In Berlin we have a crisis team. This is also conceivable at the federal level. An escape summit is okay, but it must not be purely a show measure. It would be more important that we agree on the nationwide distribution of special groups. For example, Jewish communities should come together in places where there is already Jewish life.
It must also be clear that nationwide distribution is legally binding. We have repeatedly experienced that people who were distributed according to the Königstein key were sent back to Berlin. That will not do. That is an insolence towards war refugees.
Who sends refugees back?
Individual counties do that. We have repeatedly heard of cases from the Fallingbostel district in Lower Saxony.
The deputy prime minister of North Rhine-Westphalia, Joachim Stamp, has spoken out in favor of an airlift to fly people out of the contested areas. Does this make sense?
Helping people flee makes sense. Whether an airlift is the right instrument must be assessed by military experts who are better able to assess the situation.
Not only Ukrainians are fleeing. There are also thousands of Russians fleeing from fear of political persecution. Should Germany or the EU help these people?
Anyone in Russia who calls Putin’s war of aggression against Ukraine a war now faces a prison sentence of up to 15 years. In this respect, several in Russia are certainly threatened with political persecution. And politically persecuted people, regardless of which country they come from, naturally have a right to asylum.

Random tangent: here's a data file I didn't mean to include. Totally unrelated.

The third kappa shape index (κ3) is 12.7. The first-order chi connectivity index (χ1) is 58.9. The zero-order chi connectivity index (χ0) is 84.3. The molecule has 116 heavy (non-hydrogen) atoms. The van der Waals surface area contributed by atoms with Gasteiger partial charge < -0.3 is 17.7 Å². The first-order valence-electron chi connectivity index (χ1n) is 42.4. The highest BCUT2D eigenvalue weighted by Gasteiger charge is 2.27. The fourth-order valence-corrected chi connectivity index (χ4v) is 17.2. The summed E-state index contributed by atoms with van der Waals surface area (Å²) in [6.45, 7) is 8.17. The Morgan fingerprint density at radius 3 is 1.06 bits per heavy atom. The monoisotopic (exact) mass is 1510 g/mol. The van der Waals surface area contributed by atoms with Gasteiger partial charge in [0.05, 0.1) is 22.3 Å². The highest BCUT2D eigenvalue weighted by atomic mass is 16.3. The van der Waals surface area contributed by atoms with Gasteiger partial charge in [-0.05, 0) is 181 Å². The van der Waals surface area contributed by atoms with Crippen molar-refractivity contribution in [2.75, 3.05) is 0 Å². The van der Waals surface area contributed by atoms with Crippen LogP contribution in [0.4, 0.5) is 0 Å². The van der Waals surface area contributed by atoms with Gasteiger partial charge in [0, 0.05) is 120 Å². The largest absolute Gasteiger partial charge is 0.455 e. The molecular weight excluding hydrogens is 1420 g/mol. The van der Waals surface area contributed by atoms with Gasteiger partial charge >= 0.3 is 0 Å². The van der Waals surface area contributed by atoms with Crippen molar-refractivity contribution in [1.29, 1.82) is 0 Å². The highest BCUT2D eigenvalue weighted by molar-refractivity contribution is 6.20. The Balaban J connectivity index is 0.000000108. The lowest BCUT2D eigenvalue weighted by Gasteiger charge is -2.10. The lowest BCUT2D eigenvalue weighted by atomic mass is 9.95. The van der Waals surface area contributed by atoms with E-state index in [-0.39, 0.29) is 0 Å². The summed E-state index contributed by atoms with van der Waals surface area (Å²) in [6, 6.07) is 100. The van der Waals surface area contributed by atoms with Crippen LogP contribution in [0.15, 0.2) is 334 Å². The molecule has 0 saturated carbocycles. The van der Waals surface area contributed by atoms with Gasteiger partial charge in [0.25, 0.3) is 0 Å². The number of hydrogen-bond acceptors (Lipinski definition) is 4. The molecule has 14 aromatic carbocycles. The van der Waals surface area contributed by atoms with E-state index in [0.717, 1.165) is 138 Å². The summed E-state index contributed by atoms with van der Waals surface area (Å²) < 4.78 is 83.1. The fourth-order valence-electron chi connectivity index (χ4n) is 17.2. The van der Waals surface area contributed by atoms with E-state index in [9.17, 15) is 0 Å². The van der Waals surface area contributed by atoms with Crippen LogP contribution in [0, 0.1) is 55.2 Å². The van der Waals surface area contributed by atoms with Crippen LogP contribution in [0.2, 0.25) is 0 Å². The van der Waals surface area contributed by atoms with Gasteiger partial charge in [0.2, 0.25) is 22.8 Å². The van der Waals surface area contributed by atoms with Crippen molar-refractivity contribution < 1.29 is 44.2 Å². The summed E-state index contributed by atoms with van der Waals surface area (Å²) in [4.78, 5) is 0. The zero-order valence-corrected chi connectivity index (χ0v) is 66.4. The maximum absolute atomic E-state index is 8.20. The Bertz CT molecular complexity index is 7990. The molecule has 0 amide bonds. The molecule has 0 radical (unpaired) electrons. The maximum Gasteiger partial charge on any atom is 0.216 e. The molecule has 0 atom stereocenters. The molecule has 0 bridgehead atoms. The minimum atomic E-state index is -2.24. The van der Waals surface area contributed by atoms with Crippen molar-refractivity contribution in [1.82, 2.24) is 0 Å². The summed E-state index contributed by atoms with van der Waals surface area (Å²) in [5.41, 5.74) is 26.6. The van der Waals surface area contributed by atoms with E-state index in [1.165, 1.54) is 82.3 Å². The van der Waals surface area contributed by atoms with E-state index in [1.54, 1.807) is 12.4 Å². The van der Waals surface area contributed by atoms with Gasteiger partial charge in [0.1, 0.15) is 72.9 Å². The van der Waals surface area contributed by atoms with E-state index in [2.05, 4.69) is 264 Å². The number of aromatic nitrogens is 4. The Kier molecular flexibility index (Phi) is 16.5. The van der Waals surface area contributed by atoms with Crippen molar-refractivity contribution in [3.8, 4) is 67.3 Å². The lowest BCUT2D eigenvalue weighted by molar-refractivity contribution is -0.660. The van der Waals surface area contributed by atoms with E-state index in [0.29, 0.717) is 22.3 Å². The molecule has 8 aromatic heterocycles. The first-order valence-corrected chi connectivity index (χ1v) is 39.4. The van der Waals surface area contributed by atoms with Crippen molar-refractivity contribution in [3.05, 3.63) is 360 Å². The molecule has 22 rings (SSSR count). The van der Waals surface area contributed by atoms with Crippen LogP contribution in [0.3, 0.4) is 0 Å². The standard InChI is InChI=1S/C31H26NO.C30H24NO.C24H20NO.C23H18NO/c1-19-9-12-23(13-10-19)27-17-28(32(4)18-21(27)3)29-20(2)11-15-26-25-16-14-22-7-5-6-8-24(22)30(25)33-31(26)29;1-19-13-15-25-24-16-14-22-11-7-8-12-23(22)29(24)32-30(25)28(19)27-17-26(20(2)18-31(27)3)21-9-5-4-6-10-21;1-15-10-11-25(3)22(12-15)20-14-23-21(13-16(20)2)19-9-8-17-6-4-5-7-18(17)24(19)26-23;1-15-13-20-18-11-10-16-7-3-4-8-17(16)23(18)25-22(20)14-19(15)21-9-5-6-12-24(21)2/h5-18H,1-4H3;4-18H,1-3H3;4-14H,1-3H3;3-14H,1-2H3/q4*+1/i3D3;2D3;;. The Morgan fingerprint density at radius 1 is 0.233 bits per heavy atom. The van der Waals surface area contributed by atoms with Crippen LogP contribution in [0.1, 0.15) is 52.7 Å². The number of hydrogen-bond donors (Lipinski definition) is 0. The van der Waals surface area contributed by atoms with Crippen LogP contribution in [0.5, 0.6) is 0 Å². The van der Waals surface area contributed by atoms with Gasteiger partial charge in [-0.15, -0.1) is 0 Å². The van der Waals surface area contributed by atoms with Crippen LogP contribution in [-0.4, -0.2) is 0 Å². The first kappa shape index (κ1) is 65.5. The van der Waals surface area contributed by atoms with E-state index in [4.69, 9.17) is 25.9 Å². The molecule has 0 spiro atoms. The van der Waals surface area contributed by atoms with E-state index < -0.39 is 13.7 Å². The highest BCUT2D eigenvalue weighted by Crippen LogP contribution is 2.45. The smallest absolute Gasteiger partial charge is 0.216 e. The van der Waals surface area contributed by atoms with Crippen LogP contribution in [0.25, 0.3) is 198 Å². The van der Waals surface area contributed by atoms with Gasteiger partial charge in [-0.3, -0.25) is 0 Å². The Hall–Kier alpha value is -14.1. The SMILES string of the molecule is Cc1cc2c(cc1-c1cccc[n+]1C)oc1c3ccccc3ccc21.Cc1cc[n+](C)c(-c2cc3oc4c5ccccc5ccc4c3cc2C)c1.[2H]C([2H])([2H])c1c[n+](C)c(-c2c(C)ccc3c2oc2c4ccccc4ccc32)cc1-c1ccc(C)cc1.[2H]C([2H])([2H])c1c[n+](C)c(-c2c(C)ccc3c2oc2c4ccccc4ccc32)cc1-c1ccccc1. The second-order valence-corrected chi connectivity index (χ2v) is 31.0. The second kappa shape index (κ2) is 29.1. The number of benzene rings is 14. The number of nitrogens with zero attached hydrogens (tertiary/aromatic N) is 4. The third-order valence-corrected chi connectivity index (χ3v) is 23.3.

Are more people from Russia seeking asylum in Berlin?
Overall, we are observing an increase in traditional asylum applications. There will probably be more people from Russia among them in the future.
Are you worried that the great willingness to help will decrease – similar to 2015?
Indeed, we have to think this mammoth task in the long run. It’s not a sprint, it’s a marathon. The helpfulness of the many volunteers is enormously important. In Berlin we will have tens of thousands of new Berliners who have fled the war.
Where should these people live? The Berlin housing market is already overloaded.
We have agreed in the Senate to aggressively look at new properties to be built on with housing. We have also changed the building code so that the modular shelters can be built faster.
Ms. Kipping, thank you very much for the interview.